Saturday, July 19, 2008
Price, Eugenia. 1983. Savannah.
First sentence: Hands gripping the rail of the plunging schooner Eliza, young Mark Browning, his well-tailored clothes wet and rumpled, stood on deck alone, determined not to be sick.
Eugenia Price, along with Margaret Mitchell, was one of the primary reasons I first fell in love with historical fiction. (Or perhaps I should say historical fiction with more than a couple of splashes of romance added into the mix.) (I honestly can't remember if this series "found" me in eighth or ninth grades. But definitely back when I was in high school.)
What is Savannah about? To make it short and sweet it is a story of a young man coming-of-age in the city of Savannah in the early nineteenth century. (Think the war of 1812). Mark Browning. Just twenty or so when we meet him. Wise in some ways, naive in others. But without a doubt, the best day of young Mark's life was when he met Robert Mackay, family man and merchant.
Mackay is the owner of Eliza, a vessel named after his wife. He takes pity on the young man and cares for him when he falls sick on the ship. He also takes him into his own home back in Savannah. There he is welcomed by Eliza Mackay, the ever-faithful and near-perfect wife, and the couples' children: Jack, William, Eliza Anne, and Kate. (Though I can't quite remember if Kate had been born yet.) There he is welcomed, and there he remains until the day--some dozen or so years later--when his own house is completed and he begins keeping house with his own wife and child.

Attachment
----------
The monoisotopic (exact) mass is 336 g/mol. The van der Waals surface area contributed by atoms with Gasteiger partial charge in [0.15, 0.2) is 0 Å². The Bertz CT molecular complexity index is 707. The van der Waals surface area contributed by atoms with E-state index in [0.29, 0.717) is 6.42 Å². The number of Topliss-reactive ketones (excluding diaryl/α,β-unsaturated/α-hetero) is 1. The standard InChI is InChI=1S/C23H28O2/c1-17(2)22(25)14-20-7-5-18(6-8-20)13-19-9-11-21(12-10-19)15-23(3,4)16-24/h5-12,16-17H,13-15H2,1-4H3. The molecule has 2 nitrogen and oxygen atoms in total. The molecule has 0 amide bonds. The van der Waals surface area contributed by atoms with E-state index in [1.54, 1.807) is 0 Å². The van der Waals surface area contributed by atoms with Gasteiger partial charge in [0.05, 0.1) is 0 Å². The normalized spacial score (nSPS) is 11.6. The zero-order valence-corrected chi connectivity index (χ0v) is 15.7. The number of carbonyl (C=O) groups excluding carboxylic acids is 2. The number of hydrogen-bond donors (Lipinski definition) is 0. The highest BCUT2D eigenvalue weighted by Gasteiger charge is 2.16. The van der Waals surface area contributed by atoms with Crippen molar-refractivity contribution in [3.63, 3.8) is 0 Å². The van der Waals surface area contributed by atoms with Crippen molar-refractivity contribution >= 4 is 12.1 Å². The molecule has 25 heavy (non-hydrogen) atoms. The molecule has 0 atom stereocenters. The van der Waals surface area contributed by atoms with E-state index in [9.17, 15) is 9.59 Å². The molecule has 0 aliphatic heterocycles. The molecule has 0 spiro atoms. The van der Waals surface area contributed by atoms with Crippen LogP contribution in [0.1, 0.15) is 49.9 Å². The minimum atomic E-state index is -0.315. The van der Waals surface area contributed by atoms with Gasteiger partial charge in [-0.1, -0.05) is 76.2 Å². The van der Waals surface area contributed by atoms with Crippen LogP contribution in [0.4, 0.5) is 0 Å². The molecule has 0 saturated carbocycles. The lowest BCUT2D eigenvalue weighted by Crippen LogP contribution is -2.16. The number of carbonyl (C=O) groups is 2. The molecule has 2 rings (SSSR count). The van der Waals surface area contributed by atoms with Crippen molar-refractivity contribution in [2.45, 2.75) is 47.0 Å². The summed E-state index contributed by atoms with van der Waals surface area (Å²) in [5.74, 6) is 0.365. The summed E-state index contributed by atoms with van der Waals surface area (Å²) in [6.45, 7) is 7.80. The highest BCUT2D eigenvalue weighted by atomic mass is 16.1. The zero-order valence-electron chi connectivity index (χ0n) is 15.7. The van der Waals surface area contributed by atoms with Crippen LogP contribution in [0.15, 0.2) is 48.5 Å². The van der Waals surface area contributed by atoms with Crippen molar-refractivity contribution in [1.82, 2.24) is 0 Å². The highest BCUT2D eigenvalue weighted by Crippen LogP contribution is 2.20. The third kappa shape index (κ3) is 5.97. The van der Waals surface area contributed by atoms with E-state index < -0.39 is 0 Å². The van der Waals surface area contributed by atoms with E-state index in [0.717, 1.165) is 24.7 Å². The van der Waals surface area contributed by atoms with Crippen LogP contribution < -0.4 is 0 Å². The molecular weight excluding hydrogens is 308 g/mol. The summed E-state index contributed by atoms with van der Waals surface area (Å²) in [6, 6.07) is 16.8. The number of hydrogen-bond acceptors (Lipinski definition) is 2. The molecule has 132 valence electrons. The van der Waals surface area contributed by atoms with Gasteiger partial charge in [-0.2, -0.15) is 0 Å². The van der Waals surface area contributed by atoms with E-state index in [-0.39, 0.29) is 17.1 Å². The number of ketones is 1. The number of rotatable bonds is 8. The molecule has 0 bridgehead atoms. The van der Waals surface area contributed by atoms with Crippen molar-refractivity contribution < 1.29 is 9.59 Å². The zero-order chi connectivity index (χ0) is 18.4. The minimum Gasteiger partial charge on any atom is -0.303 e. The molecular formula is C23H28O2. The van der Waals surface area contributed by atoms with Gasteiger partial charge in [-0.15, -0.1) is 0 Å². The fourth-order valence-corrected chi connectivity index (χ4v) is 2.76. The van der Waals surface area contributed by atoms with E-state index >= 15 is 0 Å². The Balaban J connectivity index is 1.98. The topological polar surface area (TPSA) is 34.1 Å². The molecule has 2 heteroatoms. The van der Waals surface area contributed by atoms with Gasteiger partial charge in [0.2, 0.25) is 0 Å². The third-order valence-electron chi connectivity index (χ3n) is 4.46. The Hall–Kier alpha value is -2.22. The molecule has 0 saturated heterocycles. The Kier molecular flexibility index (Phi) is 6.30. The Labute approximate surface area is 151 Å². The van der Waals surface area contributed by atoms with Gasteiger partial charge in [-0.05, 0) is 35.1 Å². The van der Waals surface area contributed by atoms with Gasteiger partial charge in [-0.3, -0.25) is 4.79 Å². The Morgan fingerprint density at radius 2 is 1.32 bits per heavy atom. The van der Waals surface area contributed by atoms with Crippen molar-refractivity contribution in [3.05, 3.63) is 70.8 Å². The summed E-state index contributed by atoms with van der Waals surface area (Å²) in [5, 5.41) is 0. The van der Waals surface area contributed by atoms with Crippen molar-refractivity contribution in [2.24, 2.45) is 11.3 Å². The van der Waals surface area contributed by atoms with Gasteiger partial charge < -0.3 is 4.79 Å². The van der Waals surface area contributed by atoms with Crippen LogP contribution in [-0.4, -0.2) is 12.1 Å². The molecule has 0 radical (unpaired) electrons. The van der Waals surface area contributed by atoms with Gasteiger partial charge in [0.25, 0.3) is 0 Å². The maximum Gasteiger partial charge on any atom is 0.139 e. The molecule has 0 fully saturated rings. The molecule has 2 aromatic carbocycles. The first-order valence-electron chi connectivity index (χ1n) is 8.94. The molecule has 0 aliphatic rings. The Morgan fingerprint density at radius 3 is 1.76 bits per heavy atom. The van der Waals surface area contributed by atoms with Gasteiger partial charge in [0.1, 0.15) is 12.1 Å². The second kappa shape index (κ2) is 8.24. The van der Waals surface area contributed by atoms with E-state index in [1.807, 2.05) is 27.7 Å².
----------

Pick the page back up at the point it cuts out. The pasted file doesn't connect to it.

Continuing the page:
Mark, an orphan with no known family, comes to a new city, a strange city and finds refuge. His mother had been born, so he was told, in the city of Savannah. And it was in Savannah that his mother had met his father, Mark Browning, Sr. He has now come to that city to see if it holds some power over him. If perhaps he will find something he's been looking for his entire life--a place to belong, a place to call home. The minute he sets foot in Savannah, his love affair begins. He begins working alongside Robert Mackay. And soon he is made partner in Robert's business. But this arrangement isn't just good for his career. No, Mark genuinely becomes part of this family. The couple loves him. Sees him as a son. And the children idolize him. They cherish him. Cling to him almost.
This illustration of Southern hospitality seems strange in some ways to the modern reader. (I certainly can't imagine a modern family taking in a complete stranger for any amount of time let alone letting him--urging him--to become part of the family itself forever and ever and ever.) But if it is strange, it is strange in a mostly good way I think.
Savannah has more than its fair share of secrets. It is an emotional journey with unfolding mysteries and romances. Secrets. Lies. Blackmails. Murder. Passion. Jealousies. A little bit of everything really. It spans the years 1812 through 1825. It is rich in historical detail. It is really just a thoroughly satisfying read.
© Becky Laney of Becky's Book Reviews